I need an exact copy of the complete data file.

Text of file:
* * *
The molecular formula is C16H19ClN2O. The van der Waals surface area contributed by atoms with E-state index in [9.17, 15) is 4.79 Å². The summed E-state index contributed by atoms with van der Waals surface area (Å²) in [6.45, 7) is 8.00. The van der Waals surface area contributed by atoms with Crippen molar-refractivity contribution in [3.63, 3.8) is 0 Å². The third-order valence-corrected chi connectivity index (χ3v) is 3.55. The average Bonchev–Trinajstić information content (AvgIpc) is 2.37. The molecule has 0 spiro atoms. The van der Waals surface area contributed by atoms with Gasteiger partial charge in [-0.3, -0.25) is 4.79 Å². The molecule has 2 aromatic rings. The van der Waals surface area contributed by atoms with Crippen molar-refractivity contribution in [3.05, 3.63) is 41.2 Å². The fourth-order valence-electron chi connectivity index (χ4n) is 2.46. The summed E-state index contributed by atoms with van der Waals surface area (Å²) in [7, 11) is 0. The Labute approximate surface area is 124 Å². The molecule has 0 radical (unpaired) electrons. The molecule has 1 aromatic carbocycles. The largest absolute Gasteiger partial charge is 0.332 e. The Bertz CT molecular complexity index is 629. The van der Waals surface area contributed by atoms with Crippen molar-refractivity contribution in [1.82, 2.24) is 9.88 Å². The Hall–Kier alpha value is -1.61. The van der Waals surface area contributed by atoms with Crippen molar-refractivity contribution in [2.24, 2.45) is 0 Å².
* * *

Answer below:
The molecular formula is C16H19ClN2O. The van der Waals surface area contributed by atoms with E-state index in [9.17, 15) is 4.79 Å². The summed E-state index contributed by atoms with van der Waals surface area (Å²) in [6.45, 7) is 8.00. The van der Waals surface area contributed by atoms with Crippen molar-refractivity contribution in [3.63, 3.8) is 0 Å². The third-order valence-corrected chi connectivity index (χ3v) is 3.55. The average Bonchev–Trinajstić information content (AvgIpc) is 2.37. The molecule has 0 spiro atoms. The van der Waals surface area contributed by atoms with Gasteiger partial charge in [-0.3, -0.25) is 4.79 Å². The molecule has 2 aromatic rings. The van der Waals surface area contributed by atoms with Crippen molar-refractivity contribution in [3.05, 3.63) is 41.2 Å². The fourth-order valence-electron chi connectivity index (χ4n) is 2.46. The summed E-state index contributed by atoms with van der Waals surface area (Å²) in [7, 11) is 0. The Labute approximate surface area is 124 Å². The molecule has 0 radical (unpaired) electrons. The molecule has 1 aromatic carbocycles. The largest absolute Gasteiger partial charge is 0.332 e. The Bertz CT molecular complexity index is 629. The van der Waals surface area contributed by atoms with Crippen molar-refractivity contribution in [1.82, 2.24) is 9.88 Å². The Hall–Kier alpha value is -1.61. The van der Waals surface area contributed by atoms with Crippen molar-refractivity contribution in [2.24, 2.45) is 0 Å².